Understanding XML External Entity (XXE) Injection

To understand XML external entity injection, also known as XXE, we first need to understand exactly what XML data is.

What is XML data?

XML is a software and hardware-independent tool for storing and transporting data via the internet or a corporate network. It doesn’t do anything; it is just a way of storing information in tags so that it can be shared in a structured and consistent manner. Like spoken language, you need to speak the same language to understand one another.

Learn more here: https://www.w3schools.com/xml/xml_whatis.asp

XML stands for extensible Markup Language, and it is a markup language similar to HTML. However, HTML was created to display data, concentrating on how that data is displayed. XML was designed to store and transport data and is self-descriptive. The tags can have any name, such as to, from, heading, or body, and describe what the data is.

What is XML external entity injection?

Now that’s been cleared up, we can begin explaining how attackers can target XML software vulnerabilities to harm web applications.

According to owasp: Many older or poorly configured XML processors evaluate external entity references within XML documents. XML external entities (XXE) can be used to disclose internal files using the file URI handler, internal file shares, internal port scanning, remote code execution, and denial of service attacks.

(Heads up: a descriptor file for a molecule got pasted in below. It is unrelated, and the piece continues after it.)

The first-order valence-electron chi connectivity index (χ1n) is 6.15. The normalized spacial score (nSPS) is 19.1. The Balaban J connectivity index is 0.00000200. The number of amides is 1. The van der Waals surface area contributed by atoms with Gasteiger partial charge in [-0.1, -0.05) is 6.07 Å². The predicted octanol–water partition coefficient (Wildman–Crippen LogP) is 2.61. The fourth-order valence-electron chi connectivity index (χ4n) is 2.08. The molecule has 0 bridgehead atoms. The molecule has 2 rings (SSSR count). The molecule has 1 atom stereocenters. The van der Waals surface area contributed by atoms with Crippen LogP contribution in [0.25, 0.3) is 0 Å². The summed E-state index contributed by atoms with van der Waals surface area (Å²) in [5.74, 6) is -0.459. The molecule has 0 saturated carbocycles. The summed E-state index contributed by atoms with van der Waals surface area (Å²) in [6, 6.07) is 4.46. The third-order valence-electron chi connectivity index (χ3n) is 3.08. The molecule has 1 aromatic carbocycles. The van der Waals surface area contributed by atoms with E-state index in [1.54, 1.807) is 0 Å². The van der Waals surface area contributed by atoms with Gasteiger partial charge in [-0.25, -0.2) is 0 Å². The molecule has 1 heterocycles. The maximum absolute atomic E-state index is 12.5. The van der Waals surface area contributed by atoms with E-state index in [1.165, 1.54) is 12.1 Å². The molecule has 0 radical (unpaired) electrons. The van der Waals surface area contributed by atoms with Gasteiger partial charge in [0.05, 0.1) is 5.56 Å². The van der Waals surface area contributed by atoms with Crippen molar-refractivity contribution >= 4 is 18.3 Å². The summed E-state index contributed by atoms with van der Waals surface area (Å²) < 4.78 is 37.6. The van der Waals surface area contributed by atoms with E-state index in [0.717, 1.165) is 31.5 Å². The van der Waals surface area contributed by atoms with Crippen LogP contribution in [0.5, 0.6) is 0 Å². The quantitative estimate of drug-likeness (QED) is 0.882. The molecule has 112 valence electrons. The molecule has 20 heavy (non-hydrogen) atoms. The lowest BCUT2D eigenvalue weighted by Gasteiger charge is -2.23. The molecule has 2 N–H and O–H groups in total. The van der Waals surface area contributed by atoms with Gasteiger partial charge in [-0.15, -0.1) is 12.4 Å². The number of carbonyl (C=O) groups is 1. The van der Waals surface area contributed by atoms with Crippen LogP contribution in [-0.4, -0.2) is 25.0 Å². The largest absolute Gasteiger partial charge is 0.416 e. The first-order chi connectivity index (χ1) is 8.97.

In layman’s terms: it is a web security vulnerability that allows an attacker to interfere with an application’s processing of XML data.¬†

Types of XXE attacks 

XXE attacks range in type and motive. They can be aimed at retrieving files if your applications are using components with known vulnerabilities or if there is insufficient logging & monitoring, broken access control, or broken authentication. The file’s contents could result in sensitive data exposure of almost any data you store or send.

SSRF attacks use a server-side request forgery approach. SSRF attacks use a vulnerable but trusted app to interact with external systems and back-end systems. Other attacks include exploiting blind XXE to get sensitive data via parsing error messages or exfiltrating data out-of-band.

You can find and test XXE vulnerabilities by submitting your web application for a penetration test with Omnicyber. Our reports will help you to resolve a variety of vulnerabilities before an attacker has the chance to interfere. Contact us to learn more about our pen testing services.

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